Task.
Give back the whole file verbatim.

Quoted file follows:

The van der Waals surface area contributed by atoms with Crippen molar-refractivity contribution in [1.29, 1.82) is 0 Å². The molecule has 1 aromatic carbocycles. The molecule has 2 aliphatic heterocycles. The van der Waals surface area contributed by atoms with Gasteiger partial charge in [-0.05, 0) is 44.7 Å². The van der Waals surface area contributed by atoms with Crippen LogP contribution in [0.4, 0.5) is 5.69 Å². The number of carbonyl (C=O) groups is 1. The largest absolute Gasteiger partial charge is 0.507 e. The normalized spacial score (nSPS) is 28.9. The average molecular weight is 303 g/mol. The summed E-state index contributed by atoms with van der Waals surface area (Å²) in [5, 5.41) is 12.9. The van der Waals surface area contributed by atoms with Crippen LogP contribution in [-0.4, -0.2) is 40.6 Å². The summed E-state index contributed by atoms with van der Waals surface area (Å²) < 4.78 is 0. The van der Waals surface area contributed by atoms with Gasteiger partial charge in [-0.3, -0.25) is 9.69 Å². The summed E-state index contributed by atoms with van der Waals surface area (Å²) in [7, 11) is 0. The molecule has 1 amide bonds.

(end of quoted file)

The van der Waals surface area contributed by atoms with Crippen molar-refractivity contribution in [1.29, 1.82) is 0 Å². The molecule has 1 aromatic carbocycles. The molecule has 2 aliphatic heterocycles. The van der Waals surface area contributed by atoms with Gasteiger partial charge in [-0.05, 0) is 44.7 Å². The van der Waals surface area contributed by atoms with Crippen LogP contribution in [0.4, 0.5) is 5.69 Å². The number of carbonyl (C=O) groups is 1. The largest absolute Gasteiger partial charge is 0.507 e. The normalized spacial score (nSPS) is 28.9. The average molecular weight is 303 g/mol. The summed E-state index contributed by atoms with van der Waals surface area (Å²) in [5, 5.41) is 12.9. The van der Waals surface area contributed by atoms with Crippen LogP contribution in [-0.4, -0.2) is 40.6 Å². The summed E-state index contributed by atoms with van der Waals surface area (Å²) < 4.78 is 0. The van der Waals surface area contributed by atoms with Gasteiger partial charge in [-0.3, -0.25) is 9.69 Å². The summed E-state index contributed by atoms with van der Waals surface area (Å²) in [7, 11) is 0. The molecule has 1 amide bonds.